Sunday, September 19, 2010

Spending the currency of time and energy

I am very sensitive to clutter.  Not so much that I believe I have OCD, but I have to admit I understand the anxiety those who have it feel.  Dishes on a countertop or clothes on the floor are just irritations when there are empty dishwashers and laundry hampers in the world.  I've carried this philosophy into my classroom and have rarely left for home in the past with ungraded papers on my desk or let students leave strips of notebook paper fringe on their work or on the floor.

But, like so many things, this side of my personality has changed a bit since the twins arrived.  My love for systems, routines, and order certainly has helped to keep our home functional and organized even with the large amount of  baby gear that cycles through its 1200 square feet.  Still, there is an aesthetically unappealing baby bottle drying rack on my once bare--beautifully bare--kitchen counter.  Clothes pile up on my side of the bed since my own laundry hamper still lives in the babies' closet (it used to be my "extra" closet), and I choose not to open that sqeaky door while Sophie and Michael sleep.  I'm relieved that necessity seems to prevent my old clutter-induced tension from developing in instances such as these.

While I still feel compelled to immediately remedy any jumbled junk drawer that crosses my path, I now see my time and energy as a sort of limited currency to dole out each day.  Ideally, I want the majority of it to go toward my interactions with my babies, but it's not always that simple.

I've committed to give myself to my work to enhance the lifestyle I can share with my family, and if I'm going to be gone from Michael and Sophie for so many hours a day, I'm certainly not going to spend that time being intentionally mediocre. So for every task I face at work I ask myself if it's worth it. Can those papers wait to be graded until tomorrow? Will straightening the textbooks on my shelf make me a better teacher? If a task has no bearing on my effectiveness at work, then I'm going to save that energy for my babies.

Work is also inherently different this year.  In addition to tenth grade English, I'm teaching art for three periods. This is after teaching English exclusively for nine years, never intending to put that other certification to use (I just liked being an art student myself).  Despite my reluctance, a recent retirement and a state graduation requirement of a half credit of fine arts has put that certification of mine more in demand.

One of my art courses is currently engaged in an Op Art paper weaving project that I was assigned in my 2-D design class in college.  It's an exploration of line, how varying the widths of the paper makes parts of the final piece visually advance or recede, and it requires a lot of paper cutting. This results in piles of cut paper and many, many strips landing on the floor. Remarkably, I don't care much. Like the stickler I've always been, I make each class clean up around their work spaces and warn that I'll keep them after the bell if they don't do so thoroughly. The difference is I probably won't, especially seventh period.  Pushing my students to take pride in their environment is important to me, but I also have pumping to do and babies to get to.  I just have to hope the students never test me on what I know in my heart is now an empty threat.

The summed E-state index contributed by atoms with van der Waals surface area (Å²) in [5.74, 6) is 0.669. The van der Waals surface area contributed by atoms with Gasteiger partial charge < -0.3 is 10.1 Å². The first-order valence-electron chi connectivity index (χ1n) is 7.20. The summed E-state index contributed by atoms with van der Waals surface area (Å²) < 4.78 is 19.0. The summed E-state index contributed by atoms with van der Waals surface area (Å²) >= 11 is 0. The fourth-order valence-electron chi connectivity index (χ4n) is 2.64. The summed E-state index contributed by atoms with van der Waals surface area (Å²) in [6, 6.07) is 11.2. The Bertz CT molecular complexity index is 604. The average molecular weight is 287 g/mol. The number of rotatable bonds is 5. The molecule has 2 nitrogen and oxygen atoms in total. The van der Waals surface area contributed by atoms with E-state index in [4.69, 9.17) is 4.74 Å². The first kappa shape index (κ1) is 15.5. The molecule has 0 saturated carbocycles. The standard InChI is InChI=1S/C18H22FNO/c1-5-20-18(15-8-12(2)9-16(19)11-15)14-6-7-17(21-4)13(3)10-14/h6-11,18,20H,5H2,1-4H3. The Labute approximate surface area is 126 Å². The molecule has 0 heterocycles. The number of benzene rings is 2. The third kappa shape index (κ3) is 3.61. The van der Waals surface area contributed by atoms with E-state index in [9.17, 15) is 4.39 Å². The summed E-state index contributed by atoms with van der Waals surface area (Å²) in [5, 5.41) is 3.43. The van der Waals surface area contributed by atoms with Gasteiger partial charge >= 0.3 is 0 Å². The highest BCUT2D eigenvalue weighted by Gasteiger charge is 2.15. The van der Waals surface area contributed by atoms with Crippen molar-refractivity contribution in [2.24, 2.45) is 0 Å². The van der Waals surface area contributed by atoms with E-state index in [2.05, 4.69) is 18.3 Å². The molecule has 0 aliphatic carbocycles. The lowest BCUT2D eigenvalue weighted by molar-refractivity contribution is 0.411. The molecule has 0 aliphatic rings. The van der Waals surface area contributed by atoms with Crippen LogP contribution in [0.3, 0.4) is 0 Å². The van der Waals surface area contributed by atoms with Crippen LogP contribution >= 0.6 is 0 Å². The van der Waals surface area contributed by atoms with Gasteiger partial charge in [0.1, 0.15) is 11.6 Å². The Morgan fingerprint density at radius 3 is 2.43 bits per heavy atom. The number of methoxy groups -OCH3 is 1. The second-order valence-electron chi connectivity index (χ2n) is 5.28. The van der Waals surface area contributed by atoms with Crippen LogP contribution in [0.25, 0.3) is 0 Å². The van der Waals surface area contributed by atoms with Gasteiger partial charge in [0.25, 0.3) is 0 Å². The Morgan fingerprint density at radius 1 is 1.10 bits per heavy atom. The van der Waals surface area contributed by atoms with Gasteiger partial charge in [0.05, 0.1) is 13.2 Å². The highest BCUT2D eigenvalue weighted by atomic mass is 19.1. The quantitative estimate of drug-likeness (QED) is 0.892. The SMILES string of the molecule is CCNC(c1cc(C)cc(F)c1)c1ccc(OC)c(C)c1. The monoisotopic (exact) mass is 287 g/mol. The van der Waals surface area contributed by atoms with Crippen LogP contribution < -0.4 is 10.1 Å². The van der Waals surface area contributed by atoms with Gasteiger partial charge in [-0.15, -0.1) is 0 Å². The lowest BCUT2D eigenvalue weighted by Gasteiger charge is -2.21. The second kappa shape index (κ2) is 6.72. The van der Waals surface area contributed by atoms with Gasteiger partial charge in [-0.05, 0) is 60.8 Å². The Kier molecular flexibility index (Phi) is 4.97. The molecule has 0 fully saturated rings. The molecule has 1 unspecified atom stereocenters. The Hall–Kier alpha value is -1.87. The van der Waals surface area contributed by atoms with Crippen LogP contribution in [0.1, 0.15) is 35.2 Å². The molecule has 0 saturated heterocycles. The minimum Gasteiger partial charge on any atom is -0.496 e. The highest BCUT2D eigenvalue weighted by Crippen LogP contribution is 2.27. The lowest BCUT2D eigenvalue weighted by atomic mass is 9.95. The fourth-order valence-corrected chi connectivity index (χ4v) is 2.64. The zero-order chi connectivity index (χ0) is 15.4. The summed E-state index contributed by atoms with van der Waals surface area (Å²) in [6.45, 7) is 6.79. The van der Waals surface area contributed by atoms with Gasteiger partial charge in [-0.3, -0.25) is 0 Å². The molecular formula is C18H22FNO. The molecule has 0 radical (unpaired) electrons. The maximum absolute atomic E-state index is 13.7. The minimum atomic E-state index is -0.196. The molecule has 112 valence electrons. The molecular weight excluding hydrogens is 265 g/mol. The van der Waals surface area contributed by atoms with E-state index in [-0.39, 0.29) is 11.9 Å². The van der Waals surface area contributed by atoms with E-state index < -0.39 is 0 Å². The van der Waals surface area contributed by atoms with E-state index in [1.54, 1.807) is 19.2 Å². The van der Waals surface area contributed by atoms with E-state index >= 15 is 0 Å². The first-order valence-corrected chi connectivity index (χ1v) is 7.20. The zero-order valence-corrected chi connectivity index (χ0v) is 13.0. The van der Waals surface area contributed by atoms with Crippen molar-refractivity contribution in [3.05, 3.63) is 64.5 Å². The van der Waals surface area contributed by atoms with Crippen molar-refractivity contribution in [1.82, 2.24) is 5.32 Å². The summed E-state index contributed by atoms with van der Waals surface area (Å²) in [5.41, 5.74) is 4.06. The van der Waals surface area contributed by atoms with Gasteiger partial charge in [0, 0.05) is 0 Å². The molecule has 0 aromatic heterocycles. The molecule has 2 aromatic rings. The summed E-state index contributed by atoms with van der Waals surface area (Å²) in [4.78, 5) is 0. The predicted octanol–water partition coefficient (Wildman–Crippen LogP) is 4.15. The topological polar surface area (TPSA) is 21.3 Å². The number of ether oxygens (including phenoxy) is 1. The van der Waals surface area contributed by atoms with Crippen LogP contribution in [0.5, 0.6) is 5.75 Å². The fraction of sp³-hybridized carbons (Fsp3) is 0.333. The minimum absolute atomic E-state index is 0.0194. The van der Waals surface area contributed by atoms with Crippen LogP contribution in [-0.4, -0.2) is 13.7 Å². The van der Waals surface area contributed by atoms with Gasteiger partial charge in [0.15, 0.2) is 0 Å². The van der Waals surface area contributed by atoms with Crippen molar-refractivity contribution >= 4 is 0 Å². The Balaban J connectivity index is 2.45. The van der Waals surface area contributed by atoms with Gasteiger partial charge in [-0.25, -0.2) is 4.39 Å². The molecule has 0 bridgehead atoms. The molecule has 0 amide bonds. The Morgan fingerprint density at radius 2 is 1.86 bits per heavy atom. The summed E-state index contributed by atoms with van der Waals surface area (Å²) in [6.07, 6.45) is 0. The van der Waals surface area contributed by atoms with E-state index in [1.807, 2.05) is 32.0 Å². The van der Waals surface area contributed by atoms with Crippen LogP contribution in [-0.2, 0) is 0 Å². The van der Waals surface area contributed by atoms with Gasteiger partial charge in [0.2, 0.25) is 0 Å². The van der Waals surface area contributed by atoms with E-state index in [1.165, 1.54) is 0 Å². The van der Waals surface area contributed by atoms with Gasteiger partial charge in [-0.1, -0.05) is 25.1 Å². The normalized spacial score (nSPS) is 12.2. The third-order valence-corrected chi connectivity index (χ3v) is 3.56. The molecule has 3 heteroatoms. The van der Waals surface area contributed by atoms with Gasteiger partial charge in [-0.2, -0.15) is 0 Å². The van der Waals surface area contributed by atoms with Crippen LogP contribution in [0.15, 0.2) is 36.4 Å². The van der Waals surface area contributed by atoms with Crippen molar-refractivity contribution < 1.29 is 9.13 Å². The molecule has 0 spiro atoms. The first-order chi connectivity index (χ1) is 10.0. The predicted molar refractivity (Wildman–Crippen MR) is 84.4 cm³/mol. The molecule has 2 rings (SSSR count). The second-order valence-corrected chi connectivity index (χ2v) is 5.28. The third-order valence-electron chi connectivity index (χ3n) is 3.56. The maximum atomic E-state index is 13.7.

I also have to determine the worth of tasks outside of work.  The most taxing part of my day is when I get home with the babies on their daycare days.  I enter the door with a work bag, a diaper bag, my lunch bag, my pump bag, and two babies in carseats.  I debate everyday whether or not to just leave the loaded bags on the kitchen table until I've played with Sophie and Michael and put them down for their last nap.  But everyday upon entering the door I immediately unload the bags of pumped milk, dirty dishes, bottles, soiled clothes, daily sheets, and pump parts.  I put the dishes in the washer, pump parts in soapy water, the daily care sheets in a binder, the diaper bag on the back of the nursery door, clothes in the hamper.  I change into sweats, use the bathroom, get the mail, grab a snack, refill my water, and get the babies on the floor finally for some truly in-the-moment mommy time.  Remarkably, Sophie and Michael have hung out contentedly in those car seats for the ten minutes or so that this routine takes.  Like going back to work, part of me feels guilty for taking this time away from the babies, but without a to-do list hanging over me, I feel freed to give all of my stored up and remaining time and energy to Sophie and Michael.

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